If you have recently lost a loved one in Tennessee due to an error in prescribed medication, there is no way to compensate for what you have lost. But Tennessee law may allow you to seek some damages to cover the financial burden, the reduced quality of life and even some financial compensation for the pain and suffering you have had to undergo.
As Tennessee courts have explained, your case will depend on both medical malpractice and wrongful death laws.
Medical malpractice laws
In order to bring a successful wrongful death claim after a medication error, you will need to demonstrate two things in court. First, you will need to demonstrate that there was medical malpractice involved. And secondly, you will need to demonstrate that your loved one’s death was a result of a preventable medical error.
Medical malpractice claims in Tennessee require that the practitioner in question owed your loved one a standard of care and that he or she deviated from the standard of care. These claims also require that the resulting injury or death was a direct result of this deviation.
For example, a doctor whom you have hired to address a particular medical issue owes you a duty of care when it comes to that issue, but the receptionist at the clinic probably does not. A nurse administering medication would also generally owe you a duty of care. If someone owing you a duty of care makes a gross error in addressing your medical issue, and it causes injury or death, you may be able to pursue a medical malpractice claim. If someone else caused the injury or death, you may need to pursue another type of civil action other than medical malpractice.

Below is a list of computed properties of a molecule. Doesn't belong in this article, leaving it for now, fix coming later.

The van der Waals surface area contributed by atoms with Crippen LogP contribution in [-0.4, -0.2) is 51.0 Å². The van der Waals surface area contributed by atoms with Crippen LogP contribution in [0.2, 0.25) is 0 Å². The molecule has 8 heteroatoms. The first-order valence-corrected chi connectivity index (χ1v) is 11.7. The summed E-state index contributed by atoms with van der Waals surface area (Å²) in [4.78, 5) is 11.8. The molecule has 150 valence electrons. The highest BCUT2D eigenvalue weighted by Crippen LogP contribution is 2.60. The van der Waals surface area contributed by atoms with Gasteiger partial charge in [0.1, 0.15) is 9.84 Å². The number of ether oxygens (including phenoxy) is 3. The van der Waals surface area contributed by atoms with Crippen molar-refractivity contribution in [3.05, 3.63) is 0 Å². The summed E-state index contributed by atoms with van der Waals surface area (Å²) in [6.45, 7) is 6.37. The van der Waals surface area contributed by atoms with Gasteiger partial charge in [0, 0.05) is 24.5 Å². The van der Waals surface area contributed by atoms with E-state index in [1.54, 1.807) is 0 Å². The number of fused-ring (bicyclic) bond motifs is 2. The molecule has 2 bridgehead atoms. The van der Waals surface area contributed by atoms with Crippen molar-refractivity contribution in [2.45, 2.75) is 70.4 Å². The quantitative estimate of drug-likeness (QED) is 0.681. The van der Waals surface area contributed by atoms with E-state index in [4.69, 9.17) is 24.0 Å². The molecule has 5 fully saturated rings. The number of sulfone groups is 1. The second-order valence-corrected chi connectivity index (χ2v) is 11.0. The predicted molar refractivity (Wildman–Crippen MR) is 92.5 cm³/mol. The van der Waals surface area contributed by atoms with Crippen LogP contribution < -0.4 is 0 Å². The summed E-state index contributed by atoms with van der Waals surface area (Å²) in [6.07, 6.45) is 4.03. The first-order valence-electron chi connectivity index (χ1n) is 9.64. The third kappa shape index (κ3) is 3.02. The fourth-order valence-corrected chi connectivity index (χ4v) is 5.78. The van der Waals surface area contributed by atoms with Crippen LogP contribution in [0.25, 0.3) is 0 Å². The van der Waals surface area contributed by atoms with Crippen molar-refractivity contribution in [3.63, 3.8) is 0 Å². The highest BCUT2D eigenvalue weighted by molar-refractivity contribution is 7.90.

Wrongful death laws
If your loved one has passed away as a result of a preventable medical error, you may have a wrongful death case. To be eligible, you would need to be an immediate family under Tennessee law.
Preventable medical errors may include surgical errors, infections or contracted diseases from exposure in the hospital or clinic, misdiagnoses, poor or neglectful treatment or errantly administered or prescribed medication. You would need to demonstrate that this error directly resulted in your loved one’s death.
If your medical practitioner is guilty of any of these offenses, and that offense resulted in the death of your loved one, you may be able to receive compensation.